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cousin (n.)

early 13c., "a collateral blood relative more remote than a brother or sister" (mid-12c. as a surname), from Old French cosin "nephew; kinsman; cousin" (12c., Modern French cousin), from Latin consobrinus "cousin," originally "mother's sister's son," from assimilated form of com "with, together" (see com-) + sobrinus (earlier *sosrinos) "cousin on mother's side," from soror (genitive sororis) "sister" (see sister).

Specific modern usage, "the son or daughter of an uncle or aunt," is attested by c. 1300, but throughout Middle English the word also was used of grandchildren, godchildren, etc. Extended sense of "closely related thing" is from late 14c.

Italian cugino, Danish kusine, Polish kuzyn also are from French. German vetter is from Old High German fetiro "uncle," perhaps on the notion of "child of uncle." Words for cousin tend to drift to "nephew" on the notion of "father's nephew."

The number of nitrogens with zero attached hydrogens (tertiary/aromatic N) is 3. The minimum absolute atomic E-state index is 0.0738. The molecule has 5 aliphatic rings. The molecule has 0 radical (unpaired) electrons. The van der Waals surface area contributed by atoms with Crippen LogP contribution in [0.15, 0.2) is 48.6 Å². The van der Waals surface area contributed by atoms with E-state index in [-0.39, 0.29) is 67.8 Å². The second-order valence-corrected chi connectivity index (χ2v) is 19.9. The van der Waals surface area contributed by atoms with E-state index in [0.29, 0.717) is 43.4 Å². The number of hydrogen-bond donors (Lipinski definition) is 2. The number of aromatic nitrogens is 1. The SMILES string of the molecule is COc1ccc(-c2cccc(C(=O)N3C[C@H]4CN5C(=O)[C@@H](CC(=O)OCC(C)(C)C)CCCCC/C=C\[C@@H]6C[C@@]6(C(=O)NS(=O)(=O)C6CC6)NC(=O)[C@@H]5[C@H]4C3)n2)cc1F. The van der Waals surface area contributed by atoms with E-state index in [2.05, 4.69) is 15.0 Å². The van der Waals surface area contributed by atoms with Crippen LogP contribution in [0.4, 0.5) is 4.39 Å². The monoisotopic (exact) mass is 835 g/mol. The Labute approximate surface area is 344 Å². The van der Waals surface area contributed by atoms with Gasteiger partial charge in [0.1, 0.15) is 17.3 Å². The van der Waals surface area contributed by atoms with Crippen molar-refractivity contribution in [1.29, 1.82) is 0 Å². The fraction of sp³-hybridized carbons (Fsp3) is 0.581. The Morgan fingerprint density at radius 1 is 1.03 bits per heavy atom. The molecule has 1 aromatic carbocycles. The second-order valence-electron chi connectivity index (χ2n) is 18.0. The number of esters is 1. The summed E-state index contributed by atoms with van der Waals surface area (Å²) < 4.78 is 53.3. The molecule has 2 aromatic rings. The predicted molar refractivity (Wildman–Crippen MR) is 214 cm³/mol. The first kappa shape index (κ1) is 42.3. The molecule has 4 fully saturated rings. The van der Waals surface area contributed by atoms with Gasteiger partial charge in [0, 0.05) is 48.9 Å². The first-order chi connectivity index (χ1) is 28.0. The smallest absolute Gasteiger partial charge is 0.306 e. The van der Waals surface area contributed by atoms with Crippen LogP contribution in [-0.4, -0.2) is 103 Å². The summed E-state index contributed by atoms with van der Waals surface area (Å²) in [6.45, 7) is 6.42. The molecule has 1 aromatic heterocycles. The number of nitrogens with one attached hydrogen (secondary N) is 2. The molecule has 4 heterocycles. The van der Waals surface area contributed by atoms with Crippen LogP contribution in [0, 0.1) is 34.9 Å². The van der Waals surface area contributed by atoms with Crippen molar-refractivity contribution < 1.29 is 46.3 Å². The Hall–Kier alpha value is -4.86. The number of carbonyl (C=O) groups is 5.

Many IE languages (including Irish, Sanskrit, Slavic, and some of the Germanic tongues) have or had separate words for some or all of the eight possible "cousin" relationships, such as Latin, which along with consobrinus had consobrina "mother's sister's daughter," patruelis "father's brother's son," atruelis "mother's brother's son," amitinus "father's sister's son," etc. Old English distinguished fæderan sunu "father's brother's son," modrigan sunu "mother's sister's son," etc.

Used familiarly as a term of address since early 15c., especially in Cornwall. Phrase kissing cousin is a Southern U.S. expression, 1940s, apparently denoting "those close enough to be kissed in salutation;" Kentish cousin (1796) is an old British term for "distant relative." For cousin german "first cousin" (early 14c.) see german (adj.).